Take the Stress out of Packing
The sheer act of packing and unpacking is a stressful workload in itself. What am I going to wear? Do I have all of my cosmetics and products? Some great tips I have learned over the years will help you keep your packing organized and easy.
- Several years ago, I split my closets into Fall/Winter and Spring/Summer so I can easily find the right outfits for the climate I am traveling to, even when it is off season.
- Organize your closet by “looks” rather than styles (tops, bottoms, dresses). This way, you can quickly identify a complete outfit instead of trying to put something together the night before your flight.
- Select a special undergarment/pajama selection just for travel that you can keep packed. Throw into the laundry and repack after each trip.
- Curate an extra fully-filled product and cosmetic pouch that is strictly for travel. This is an investment that pays off as you keep the products packed in your luggage so you need not struggle to pack each trip. And don’t forget to invest in a travel hairdryer, hair brush and styling tool. These pre-packed items will greatly reduce the time you spend packing and unpacking, and allow you to focus only on your outfits which you’ve already organized in your closet.
- Another pro-tip is to snap photos of your favorite looks and create a library, so you can consult your library first, and then just pull the looks straight from your closet.
- Keep each look in a garment bag after it comes back from the dry cleaner so it is easy to repack for the next trip.
- Keep some work staples always packed as well, like chargers, pens, notebooks.
Flight Time = Me Time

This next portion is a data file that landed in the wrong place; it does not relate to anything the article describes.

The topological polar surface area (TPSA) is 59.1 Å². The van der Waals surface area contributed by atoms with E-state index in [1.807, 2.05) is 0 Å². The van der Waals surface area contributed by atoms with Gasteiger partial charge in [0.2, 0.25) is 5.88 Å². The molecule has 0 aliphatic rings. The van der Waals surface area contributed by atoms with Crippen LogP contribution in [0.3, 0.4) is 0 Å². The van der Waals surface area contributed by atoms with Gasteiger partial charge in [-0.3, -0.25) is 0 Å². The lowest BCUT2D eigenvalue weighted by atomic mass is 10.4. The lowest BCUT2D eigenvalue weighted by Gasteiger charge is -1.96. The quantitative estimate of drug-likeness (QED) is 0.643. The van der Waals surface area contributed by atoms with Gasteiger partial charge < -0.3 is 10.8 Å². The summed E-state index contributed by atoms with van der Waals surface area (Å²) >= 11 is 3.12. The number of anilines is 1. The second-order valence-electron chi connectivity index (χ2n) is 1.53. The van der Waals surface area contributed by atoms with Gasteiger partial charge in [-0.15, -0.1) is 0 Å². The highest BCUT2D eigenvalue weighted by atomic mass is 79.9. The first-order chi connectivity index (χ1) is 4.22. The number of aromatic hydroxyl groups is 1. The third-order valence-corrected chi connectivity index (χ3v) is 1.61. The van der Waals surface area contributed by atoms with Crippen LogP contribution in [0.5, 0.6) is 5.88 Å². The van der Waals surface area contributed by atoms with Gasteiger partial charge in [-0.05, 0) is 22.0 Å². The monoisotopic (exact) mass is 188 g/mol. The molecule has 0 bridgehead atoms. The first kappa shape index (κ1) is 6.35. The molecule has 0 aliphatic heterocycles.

How can you use flight time to connect with yourself, refresh, get grounded and prepare for and unwind from the trip? We are all guilty of plugging into our laptop, frantically catching up on emails or using the flight or train time to work on projects that our back-to-back meeting schedules prevent us from having proper “think time” to complete during a normal week at the office. But, before you use travel time to add in project time, remember, work travel means you have just added significant additional hours to your work week. Travel time can be used as downtime to allow your mind and body to properly prepare for the work ahead and let go of it when transitioning back home. Spending time meditating or in prayer, reading a book for pleasure, journaling, planning your next vacation or dinner party, catching up on correspondence with friends or family, doing some on-line shopping, checking off some personal to-do’s, pursuing a hobby, taking an on-line course for fun, all of these things can be used to get the most out of your travel time while keeping you in your happy zone. Sleeping, napping, enjoying rest are also great ways to use your plane time. My tried and true tip is to spend the first third of my flight preparing my focus for work and making sure I am in a good place for the trip, then I schedule “me-time” activities the second third, and sleep/rest the final third. By the time I land I feel clear, happy and ready to go!